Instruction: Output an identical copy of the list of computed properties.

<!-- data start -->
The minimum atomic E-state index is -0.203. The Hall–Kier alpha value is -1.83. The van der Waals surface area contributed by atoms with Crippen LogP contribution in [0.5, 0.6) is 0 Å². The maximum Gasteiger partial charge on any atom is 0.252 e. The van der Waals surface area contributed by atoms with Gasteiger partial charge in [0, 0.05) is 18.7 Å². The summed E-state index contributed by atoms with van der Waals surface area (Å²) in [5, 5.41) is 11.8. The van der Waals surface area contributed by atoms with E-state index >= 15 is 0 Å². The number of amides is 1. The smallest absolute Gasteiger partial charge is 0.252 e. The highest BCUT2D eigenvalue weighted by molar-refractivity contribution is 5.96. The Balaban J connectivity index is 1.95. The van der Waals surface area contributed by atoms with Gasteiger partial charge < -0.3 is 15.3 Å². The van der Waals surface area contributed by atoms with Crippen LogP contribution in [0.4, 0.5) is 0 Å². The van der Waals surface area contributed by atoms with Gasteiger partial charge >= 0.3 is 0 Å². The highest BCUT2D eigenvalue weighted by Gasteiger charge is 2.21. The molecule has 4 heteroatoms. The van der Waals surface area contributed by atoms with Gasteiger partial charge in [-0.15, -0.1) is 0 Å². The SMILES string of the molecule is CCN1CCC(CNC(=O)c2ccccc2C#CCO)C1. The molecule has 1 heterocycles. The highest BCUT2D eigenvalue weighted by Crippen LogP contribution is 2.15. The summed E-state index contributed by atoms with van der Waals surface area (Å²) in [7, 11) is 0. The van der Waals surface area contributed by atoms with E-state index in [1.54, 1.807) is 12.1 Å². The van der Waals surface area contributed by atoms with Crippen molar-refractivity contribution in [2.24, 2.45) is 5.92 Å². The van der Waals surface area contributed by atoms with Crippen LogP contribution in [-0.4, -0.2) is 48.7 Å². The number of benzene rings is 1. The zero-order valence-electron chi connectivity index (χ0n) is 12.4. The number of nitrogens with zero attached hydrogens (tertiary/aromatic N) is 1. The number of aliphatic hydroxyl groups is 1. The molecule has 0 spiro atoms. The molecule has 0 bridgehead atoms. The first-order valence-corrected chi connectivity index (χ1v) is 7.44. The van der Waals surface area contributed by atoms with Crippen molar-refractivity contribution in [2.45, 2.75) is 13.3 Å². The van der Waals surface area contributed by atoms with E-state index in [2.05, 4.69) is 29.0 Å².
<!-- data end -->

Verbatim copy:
The minimum atomic E-state index is -0.203. The Hall–Kier alpha value is -1.83. The van der Waals surface area contributed by atoms with Crippen LogP contribution in [0.5, 0.6) is 0 Å². The maximum Gasteiger partial charge on any atom is 0.252 e. The van der Waals surface area contributed by atoms with Gasteiger partial charge in [0, 0.05) is 18.7 Å². The summed E-state index contributed by atoms with van der Waals surface area (Å²) in [5, 5.41) is 11.8. The van der Waals surface area contributed by atoms with E-state index >= 15 is 0 Å². The number of amides is 1. The smallest absolute Gasteiger partial charge is 0.252 e. The highest BCUT2D eigenvalue weighted by molar-refractivity contribution is 5.96. The Balaban J connectivity index is 1.95. The van der Waals surface area contributed by atoms with Gasteiger partial charge < -0.3 is 15.3 Å². The van der Waals surface area contributed by atoms with Crippen LogP contribution in [0.4, 0.5) is 0 Å². The van der Waals surface area contributed by atoms with Gasteiger partial charge >= 0.3 is 0 Å². The highest BCUT2D eigenvalue weighted by Gasteiger charge is 2.21. The molecule has 4 heteroatoms. The van der Waals surface area contributed by atoms with Gasteiger partial charge in [-0.15, -0.1) is 0 Å². The SMILES string of the molecule is CCN1CCC(CNC(=O)c2ccccc2C#CCO)C1. The molecule has 1 heterocycles. The highest BCUT2D eigenvalue weighted by Crippen LogP contribution is 2.15. The summed E-state index contributed by atoms with van der Waals surface area (Å²) in [7, 11) is 0. The van der Waals surface area contributed by atoms with E-state index in [1.54, 1.807) is 12.1 Å². The van der Waals surface area contributed by atoms with Crippen molar-refractivity contribution in [2.24, 2.45) is 5.92 Å². The van der Waals surface area contributed by atoms with Crippen LogP contribution in [-0.4, -0.2) is 48.7 Å². The number of benzene rings is 1. The zero-order valence-electron chi connectivity index (χ0n) is 12.4. The number of nitrogens with zero attached hydrogens (tertiary/aromatic N) is 1. The number of aliphatic hydroxyl groups is 1. The molecule has 0 spiro atoms. The molecule has 0 bridgehead atoms. The first-order valence-corrected chi connectivity index (χ1v) is 7.44. The van der Waals surface area contributed by atoms with Crippen molar-refractivity contribution in [2.45, 2.75) is 13.3 Å². The van der Waals surface area contributed by atoms with E-state index in [2.05, 4.69) is 29.0 Å².